Beyond "fire temperatures": calibrating thermocouple probes and modeling their response to surface fires in hardwood fuels
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Canadian Journal of Forest Research 38:1008-1020.
The maximum temperatures of thermocouples, temperature-sensitive paints, and calorimeters exposed to flames in wildland fires are often called "fire temperatures" but are determined as much by the properties and deployment of the measurement devices as by the fires themselves. Rather than report device temperatures that are not generally comparable among studies, we show that maximum and time-integrated temperatures of relatively thick (4.8 mm diameter) type-K thermocouple probes (TCPs) can be calibrated to estimate fuel consumption and fire line intensity in surface fires. Although reporting standard fire characteristics is an improvement over reporting device temperatures, TCPs are not ideal instruments for monitoring surface fires, because they provide only point estimates of fire behavior and must be calibrated for different fire environments, TCP characteristics, and deployments. To illustrate how TCPs respond to fires and to point the way towards a more general calibration method, we report results from a numerical model that accurately simulated TCP response to a spreading surface fire.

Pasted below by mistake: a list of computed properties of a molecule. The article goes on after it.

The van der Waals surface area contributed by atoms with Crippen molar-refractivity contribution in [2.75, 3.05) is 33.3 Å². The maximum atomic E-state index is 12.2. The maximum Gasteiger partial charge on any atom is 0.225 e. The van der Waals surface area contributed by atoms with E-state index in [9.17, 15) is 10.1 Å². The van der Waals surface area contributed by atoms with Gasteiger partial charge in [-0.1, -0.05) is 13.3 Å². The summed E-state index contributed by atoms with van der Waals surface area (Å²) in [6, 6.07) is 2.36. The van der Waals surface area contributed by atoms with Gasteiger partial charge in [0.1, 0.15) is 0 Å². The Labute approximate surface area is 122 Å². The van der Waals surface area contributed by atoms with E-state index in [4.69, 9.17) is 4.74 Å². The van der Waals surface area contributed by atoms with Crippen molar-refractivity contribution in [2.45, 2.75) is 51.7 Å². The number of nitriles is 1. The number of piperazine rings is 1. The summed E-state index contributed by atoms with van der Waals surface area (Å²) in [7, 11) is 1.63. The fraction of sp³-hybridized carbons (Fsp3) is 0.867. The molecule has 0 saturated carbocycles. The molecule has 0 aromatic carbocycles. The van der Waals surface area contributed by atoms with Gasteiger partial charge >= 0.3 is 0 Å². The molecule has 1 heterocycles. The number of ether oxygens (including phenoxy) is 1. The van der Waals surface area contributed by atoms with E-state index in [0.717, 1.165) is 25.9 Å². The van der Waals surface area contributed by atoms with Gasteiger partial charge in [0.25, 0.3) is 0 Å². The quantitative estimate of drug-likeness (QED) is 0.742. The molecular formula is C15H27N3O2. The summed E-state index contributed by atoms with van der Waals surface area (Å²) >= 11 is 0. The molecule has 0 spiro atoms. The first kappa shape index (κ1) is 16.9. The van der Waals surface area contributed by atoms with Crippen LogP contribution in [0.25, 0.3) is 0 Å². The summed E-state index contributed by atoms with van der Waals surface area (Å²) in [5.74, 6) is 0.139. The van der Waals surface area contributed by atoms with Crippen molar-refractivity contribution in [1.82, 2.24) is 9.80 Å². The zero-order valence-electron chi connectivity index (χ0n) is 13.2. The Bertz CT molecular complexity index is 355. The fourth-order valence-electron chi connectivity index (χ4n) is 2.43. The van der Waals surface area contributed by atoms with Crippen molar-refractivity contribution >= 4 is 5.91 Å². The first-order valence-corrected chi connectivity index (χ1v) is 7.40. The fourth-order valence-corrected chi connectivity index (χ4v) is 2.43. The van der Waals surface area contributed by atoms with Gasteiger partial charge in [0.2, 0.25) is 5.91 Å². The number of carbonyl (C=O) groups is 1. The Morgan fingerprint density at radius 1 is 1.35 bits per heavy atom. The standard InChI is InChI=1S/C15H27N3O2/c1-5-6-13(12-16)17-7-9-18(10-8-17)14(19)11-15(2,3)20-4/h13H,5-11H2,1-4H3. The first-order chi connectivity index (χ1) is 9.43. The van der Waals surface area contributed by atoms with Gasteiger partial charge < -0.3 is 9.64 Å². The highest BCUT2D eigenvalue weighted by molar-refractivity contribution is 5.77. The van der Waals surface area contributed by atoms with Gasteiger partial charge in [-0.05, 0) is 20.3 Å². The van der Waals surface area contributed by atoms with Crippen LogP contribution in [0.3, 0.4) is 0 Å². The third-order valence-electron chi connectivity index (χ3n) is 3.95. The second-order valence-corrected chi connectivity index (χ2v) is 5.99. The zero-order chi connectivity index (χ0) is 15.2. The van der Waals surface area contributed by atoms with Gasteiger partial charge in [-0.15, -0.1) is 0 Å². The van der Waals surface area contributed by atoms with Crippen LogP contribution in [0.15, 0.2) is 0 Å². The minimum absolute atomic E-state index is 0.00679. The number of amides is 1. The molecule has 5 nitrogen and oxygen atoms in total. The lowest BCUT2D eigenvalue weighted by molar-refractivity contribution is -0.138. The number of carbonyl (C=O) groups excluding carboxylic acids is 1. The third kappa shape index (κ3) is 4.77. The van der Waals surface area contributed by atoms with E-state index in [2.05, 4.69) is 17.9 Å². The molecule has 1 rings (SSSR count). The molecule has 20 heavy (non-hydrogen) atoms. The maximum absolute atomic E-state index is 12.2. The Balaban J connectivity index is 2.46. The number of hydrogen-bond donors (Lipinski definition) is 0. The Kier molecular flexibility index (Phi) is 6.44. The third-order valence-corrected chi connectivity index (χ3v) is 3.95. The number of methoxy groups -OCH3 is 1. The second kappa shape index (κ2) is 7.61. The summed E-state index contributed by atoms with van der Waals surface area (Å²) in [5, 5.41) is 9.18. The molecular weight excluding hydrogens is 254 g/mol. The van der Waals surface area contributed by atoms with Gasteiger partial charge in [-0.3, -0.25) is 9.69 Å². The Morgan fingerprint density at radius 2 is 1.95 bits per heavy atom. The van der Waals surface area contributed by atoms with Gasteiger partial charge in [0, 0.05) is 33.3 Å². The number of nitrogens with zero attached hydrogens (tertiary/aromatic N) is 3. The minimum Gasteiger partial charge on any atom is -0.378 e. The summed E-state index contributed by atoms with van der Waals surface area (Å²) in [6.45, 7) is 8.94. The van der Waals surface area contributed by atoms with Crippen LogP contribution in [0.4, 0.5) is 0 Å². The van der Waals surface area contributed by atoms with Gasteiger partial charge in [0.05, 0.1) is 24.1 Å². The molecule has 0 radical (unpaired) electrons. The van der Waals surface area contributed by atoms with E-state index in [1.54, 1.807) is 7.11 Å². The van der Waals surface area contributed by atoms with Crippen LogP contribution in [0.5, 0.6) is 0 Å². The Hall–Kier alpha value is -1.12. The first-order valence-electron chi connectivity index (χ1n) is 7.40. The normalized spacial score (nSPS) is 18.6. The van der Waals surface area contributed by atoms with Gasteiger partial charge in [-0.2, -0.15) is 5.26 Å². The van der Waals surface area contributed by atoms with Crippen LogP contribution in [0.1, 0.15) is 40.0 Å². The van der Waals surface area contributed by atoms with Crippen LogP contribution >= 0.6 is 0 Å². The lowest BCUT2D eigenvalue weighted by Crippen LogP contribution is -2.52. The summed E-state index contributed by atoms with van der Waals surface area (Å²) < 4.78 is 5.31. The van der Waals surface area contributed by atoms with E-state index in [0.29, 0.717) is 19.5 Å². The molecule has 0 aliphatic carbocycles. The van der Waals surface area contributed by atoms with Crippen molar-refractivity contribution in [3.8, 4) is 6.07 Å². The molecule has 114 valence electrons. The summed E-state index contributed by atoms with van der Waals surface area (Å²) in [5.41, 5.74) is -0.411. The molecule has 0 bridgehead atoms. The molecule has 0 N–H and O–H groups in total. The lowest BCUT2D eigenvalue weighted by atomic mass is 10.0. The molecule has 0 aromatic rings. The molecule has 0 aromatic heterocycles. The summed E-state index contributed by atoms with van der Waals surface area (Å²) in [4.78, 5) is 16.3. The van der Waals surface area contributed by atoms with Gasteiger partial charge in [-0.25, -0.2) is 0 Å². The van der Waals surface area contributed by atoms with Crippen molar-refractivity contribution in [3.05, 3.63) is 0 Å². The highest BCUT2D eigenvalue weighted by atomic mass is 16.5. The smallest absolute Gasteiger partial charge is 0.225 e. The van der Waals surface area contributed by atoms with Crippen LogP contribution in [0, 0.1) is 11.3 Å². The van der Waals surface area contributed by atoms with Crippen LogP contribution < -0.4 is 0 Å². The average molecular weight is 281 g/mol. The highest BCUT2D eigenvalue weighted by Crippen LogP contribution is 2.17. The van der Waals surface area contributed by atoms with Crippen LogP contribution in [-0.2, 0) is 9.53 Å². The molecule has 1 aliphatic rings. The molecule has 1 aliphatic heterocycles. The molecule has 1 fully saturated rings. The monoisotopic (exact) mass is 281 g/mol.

Bova, Anthony S.; Dickinson, Matthew B. 2008. Beyond "fire temperatures": calibrating thermocouple probes and modeling their response to surface fires in hardwood fuels. Canadian Journal of Forest Research 38:1008-1020.